The Polyvagal Theory helps us understand how cues of risk and safety, which are continuously monitored by our nervous system, influence our physiological and behavioral states. The theory emphasizes that humans are on a quest to calm neural defense systems by detecting features of safety. This quest is initiated at birth when the infant needs for being soothed are dependent on the caregiver. The quest continues throughout the lifespan with needs for trusting friendships and loving partnerships to effectively co-regulate each other. The Polyvagal Theory proposes that through the process of evolution, social connectedness evolved as the primary biological imperative for mammals in their quest for survival. Functionally, social connectedness enabled proximity and co-regulation of physiological state between conspecifics starting with the mother-infant relationship and extending through the lifespan with other significant partners. The theory explains why feeling safe requires a unique set of cues to the nervous system that are not equivalent to physical safety or the removal of threat. The theory emphasizes the importance of safety cues emanating through reciprocal social interactions that dampen defense and how these cues can be distorted or optimized by environmental and bodily cues.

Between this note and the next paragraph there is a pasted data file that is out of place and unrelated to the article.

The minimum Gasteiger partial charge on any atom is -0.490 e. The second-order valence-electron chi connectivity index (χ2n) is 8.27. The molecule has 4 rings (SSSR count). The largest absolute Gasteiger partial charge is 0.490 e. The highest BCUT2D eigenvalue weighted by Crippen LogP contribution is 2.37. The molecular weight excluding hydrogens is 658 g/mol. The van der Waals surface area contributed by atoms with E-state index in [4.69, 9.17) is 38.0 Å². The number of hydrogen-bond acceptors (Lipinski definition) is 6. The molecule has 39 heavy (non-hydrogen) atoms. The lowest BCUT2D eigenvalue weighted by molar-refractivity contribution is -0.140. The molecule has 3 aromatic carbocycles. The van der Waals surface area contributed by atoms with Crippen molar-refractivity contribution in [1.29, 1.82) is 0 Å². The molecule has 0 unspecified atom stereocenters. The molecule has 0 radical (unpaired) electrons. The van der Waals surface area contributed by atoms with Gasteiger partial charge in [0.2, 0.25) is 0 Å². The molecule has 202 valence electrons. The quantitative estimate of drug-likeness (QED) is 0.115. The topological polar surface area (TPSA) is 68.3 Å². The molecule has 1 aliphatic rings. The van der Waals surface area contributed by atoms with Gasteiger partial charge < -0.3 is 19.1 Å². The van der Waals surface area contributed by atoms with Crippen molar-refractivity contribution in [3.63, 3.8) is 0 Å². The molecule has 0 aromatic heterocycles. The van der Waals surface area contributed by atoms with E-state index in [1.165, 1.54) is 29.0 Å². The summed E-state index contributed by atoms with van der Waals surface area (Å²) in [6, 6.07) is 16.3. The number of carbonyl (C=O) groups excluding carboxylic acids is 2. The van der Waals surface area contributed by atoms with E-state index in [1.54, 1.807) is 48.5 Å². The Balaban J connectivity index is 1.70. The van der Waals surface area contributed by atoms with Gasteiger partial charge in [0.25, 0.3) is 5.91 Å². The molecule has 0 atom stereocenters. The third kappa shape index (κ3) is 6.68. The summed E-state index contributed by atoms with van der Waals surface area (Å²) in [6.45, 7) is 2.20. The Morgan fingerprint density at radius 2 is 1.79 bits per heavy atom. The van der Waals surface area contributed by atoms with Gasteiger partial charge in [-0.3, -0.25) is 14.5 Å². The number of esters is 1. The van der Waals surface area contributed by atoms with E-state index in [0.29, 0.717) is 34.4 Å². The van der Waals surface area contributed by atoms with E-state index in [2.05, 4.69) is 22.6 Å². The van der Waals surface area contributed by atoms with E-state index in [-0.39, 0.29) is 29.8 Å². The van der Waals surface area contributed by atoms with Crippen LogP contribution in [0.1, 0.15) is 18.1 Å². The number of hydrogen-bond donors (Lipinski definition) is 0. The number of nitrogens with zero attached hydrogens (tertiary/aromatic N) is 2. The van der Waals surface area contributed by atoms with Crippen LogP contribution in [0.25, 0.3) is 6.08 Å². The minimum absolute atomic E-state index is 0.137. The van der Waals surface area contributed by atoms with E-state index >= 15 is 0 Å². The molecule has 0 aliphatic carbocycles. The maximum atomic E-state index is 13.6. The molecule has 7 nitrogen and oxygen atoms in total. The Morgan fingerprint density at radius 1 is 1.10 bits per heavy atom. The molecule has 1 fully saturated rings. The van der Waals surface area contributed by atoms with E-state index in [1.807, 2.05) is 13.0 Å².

The author describes recent findings on the neurobiological mechanisms involved in perceptions of risk and safety. The term “Neuroception” describes how neural circuits distinguish whether situations or people are safe, dangerous, or life threatening. Neuroception explains why a baby coos at a caregiver but cries at a stranger, or why a toddler enjoys a parent’s embrace but views a hug from a stranger as an assault. The author explains the Polyvagal Theory, which posits that mammals–especially primates–have evolved brain structures that regulate both social and defensive behaviors. The Polyvagal Theory describes three developmental stages of a mammal’s autonomic nervous system: immobilization, mobilization, and social communication or social engagement. A neuroception of safety is necessary before social engagement behaviors can occur. Infants, young children, and adults need appropriate social engagement strategies in order to form positive attachments and social bonds. Faulty neuroception might lie at the root of several psychiatric disorders, including autism, schizophrenia, anxiety disorders, depression, and Reactive Attachment Disorder.
Berkeley Community Television broadcast 22 episodes of the Conflict Hotline, a monthly television show featuring Miki Kashtan and other BayNVC trainers. A Conflict Coach, usually Miki, guided the other trainers through role-plays in order to support callers and other viewers in learning about using NVC for resolving conflicts and for healing. Previously the show was broadcast on KPFA radio. Many people have found this to be an exciting way to bring NVC alive for viewers.